Friday, November 16, 2018

Tempus Fudge-it

The purpose of this blog is to speed up time at the Shabbat table. Please print and share.
Sending deep sympathy to those suffering in Southern Israel and in Calfornia.

How+To+Make+A+Dali+Inspired+Decorated+Cake?format=1500wMost people we know are generally on-time.

(Most airlines, too.)

Some people we know are notoriously "always late".

Question 1 for your table - Do you know anyone who is always precisely on-time? How about someone who is always early? How does that fact affect your feelings about that person?

Question 2 - How does it feel when you are on time and the person you are meeting is also punctual?

Question 3 - Do always-late people usually miss their flights, or do they manage to be on time when it comes to travel? How do you explain someone being on-time for a plane, but late for every meeting?

When we moved back to the Bay Area in 2000, I started networking and making daily meetings from San Jose to Marin.

(Life lesson learned - don't do this in a leased vehicle.)

The first week on the job, I decided to repent of my past sins, overcome my habit of procrastination, and be punctual.

Life lesson learned: it wasn't that hard.

The outcome? Many people commented. They found it unusual for someone to be so punctual.

More important - it pleased them.

Question 4 - Were you ever embarrassingly late, but the person you were meeting was even later? How did that feel?

Question 5 - Could there be a down-side to being punctual?

Question 6 - What's worse, being late or not showing up at all?

Question 7 - Would a more spiritual person be more punctual (because they are concerned about other people) or less punctual (because their head is full of lofty thoughts and they don't want to be bound by pettiness)?

Shabbat Shalom

PS - Want to kick the tardiness habit (or help someone do so)? Click the pic above.

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Friday, November 09, 2018

One-and-t'Others & Skin-and-Blisters

The purpose of this blog is to leverage the dinner table rivalry. Please print and share.

Lisa v BartLast week I suggested asking at your table, Are you a Jew first or an ______ first (pick your nationality).

This week, a similar convsersation-starter, with a twist:

Are you a child first or a sibling first?

Now, before any only-child protests, let's talk for a moment about the word sibling. The modern meaning of "a person who shares one or both parents with me" is actually quite recent - only about a hundred years old.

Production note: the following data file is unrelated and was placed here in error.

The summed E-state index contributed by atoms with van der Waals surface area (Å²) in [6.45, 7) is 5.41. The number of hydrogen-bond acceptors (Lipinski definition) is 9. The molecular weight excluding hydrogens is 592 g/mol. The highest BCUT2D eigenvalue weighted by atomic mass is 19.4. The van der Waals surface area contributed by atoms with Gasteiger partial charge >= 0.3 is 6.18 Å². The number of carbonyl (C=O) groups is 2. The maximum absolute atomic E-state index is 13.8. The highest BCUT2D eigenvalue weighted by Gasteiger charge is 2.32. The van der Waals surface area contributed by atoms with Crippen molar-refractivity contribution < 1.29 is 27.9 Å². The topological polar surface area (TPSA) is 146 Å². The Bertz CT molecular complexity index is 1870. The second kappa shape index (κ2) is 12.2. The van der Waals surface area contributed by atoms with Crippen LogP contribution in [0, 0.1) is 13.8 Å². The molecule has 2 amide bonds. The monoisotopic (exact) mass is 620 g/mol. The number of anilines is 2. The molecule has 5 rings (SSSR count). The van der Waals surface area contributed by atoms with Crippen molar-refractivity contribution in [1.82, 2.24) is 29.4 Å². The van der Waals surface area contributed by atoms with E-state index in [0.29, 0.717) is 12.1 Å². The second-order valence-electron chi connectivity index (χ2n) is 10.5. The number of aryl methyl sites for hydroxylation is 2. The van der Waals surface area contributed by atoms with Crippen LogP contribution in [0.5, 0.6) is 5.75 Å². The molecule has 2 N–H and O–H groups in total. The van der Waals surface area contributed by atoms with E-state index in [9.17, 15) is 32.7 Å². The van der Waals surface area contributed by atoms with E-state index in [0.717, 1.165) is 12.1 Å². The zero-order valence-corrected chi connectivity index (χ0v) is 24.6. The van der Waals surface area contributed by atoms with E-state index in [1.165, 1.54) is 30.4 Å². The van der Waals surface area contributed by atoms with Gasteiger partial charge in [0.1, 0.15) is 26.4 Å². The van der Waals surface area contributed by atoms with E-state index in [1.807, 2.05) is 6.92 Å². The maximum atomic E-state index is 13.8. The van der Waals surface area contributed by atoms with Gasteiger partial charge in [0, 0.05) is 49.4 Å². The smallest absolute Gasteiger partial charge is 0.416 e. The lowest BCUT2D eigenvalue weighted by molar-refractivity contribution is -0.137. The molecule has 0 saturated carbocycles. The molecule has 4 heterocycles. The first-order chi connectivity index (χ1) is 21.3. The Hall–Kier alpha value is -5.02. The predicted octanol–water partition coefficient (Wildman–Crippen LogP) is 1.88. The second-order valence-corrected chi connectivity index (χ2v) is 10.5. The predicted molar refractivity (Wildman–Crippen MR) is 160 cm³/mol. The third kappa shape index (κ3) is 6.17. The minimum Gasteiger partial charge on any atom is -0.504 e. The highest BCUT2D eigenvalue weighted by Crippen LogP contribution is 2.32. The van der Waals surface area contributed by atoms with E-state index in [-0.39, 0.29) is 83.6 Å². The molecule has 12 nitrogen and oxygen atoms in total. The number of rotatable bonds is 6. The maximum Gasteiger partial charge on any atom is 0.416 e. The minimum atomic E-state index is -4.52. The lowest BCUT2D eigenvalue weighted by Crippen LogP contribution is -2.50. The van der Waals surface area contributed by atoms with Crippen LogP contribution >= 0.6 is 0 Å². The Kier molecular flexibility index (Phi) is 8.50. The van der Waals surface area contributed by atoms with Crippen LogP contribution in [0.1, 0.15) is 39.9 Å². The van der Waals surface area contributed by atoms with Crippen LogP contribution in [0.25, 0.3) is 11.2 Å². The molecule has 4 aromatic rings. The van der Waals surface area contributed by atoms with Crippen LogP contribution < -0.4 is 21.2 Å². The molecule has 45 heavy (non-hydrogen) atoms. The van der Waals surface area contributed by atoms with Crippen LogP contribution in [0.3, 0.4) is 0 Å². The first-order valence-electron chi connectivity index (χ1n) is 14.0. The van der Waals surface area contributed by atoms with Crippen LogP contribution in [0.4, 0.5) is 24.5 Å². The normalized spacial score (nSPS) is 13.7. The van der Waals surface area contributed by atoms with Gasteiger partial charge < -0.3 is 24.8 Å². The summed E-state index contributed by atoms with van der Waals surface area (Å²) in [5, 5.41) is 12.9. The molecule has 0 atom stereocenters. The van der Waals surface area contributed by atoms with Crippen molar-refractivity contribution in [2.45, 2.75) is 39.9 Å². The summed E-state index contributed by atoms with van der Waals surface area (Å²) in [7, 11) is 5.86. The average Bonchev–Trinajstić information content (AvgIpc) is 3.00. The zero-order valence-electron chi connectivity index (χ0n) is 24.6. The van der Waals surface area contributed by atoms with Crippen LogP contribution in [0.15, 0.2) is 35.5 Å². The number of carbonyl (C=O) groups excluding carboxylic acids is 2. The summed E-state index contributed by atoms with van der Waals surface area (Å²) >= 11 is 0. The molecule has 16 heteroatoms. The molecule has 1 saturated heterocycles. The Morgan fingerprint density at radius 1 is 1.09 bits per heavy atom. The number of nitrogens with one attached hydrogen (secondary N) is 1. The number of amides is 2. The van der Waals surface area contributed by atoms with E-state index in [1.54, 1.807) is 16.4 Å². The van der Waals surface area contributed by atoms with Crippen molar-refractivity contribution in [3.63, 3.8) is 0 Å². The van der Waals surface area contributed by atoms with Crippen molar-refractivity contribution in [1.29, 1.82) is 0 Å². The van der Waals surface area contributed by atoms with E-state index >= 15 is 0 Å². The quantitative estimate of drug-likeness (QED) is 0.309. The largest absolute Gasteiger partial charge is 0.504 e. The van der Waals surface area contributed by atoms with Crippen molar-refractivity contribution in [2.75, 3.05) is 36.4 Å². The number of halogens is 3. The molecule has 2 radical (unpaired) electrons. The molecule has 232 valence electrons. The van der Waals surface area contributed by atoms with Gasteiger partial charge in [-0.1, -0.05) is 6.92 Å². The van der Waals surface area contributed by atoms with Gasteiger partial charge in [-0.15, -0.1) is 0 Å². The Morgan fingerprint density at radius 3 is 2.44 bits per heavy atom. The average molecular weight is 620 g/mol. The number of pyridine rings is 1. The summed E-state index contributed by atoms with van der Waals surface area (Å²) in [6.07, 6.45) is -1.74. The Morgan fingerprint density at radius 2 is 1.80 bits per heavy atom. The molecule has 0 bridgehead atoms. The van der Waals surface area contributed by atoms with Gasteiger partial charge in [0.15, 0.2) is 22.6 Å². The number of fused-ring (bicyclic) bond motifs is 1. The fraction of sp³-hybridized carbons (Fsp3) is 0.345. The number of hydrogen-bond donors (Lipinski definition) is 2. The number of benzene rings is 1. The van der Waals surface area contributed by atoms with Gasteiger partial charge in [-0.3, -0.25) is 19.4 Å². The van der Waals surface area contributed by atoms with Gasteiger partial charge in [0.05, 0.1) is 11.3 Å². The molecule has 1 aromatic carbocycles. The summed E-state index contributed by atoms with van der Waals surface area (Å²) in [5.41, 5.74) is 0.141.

The older meaning is any relative. But no one knows how it came into the English language and there are competing theories.

I suspect it comes from Hebrew: the SB root (or SV) has something to do with wisdom. The L is probably a truncation of EL which means God. So this person who torments me, who doesn't nourish me like a parent and I can't walk away from like a peer - why am I stuck with this relationship? Chalk it up to God's wisdom.

(Typical of the English to come up with a tongue-in-cheek word. Reminds one of the Cockney slang skin-and-blister for sister.)

So a sibling is basically a peer that you happen to be stuck with. Gotta remember their birthday, gotta invite them to your simchas, no matter how seldom you actually talk.

So back to today's question - are you the person you are primarily due to your parents, or primarily due to your siblings (again, as broadly defined as you want).

And should you wonder why it matters, I can think of two reasons.

1. Appreciation - the good that's in me came from somewhere (someone). I should thank them.
2. Change - my personality imperfections came from somewhere - if I can ID the source, it's so much easier to change myself.

Maybe you can think of more?

Shabbat Shalom

Friday, November 02, 2018

What Are You

Jude badge
The purpose of this blog is to Jew-up the Friday night dinner table. Please print and share.

As you know, this weekly space generally avoids current events.

But sometimes they are unavoidable.

And as you know, this email tries to be more about questions than answers.

So.... I would like to suggest four related questions for your table:

Question 1 - What's more shocking:

That there are such hardboiled antisemites among us, or that one of them decided to act on his hatred?

Question #2 - What about you:

Would you call yourself a Jewish American or an American Jew?

[substitute other nationalities as needed, including Israeli]

Question #3 - What's the ideal:

Should we be striving to live as Jewish Americans or American Jews?

Question #4 - What about now:

When an American Amalek hunts down Jewish people with the mindset of an exterminator trying to clear his world of vermin, how does that impact your answer to Q2 and Q3?

Shabbat Shalom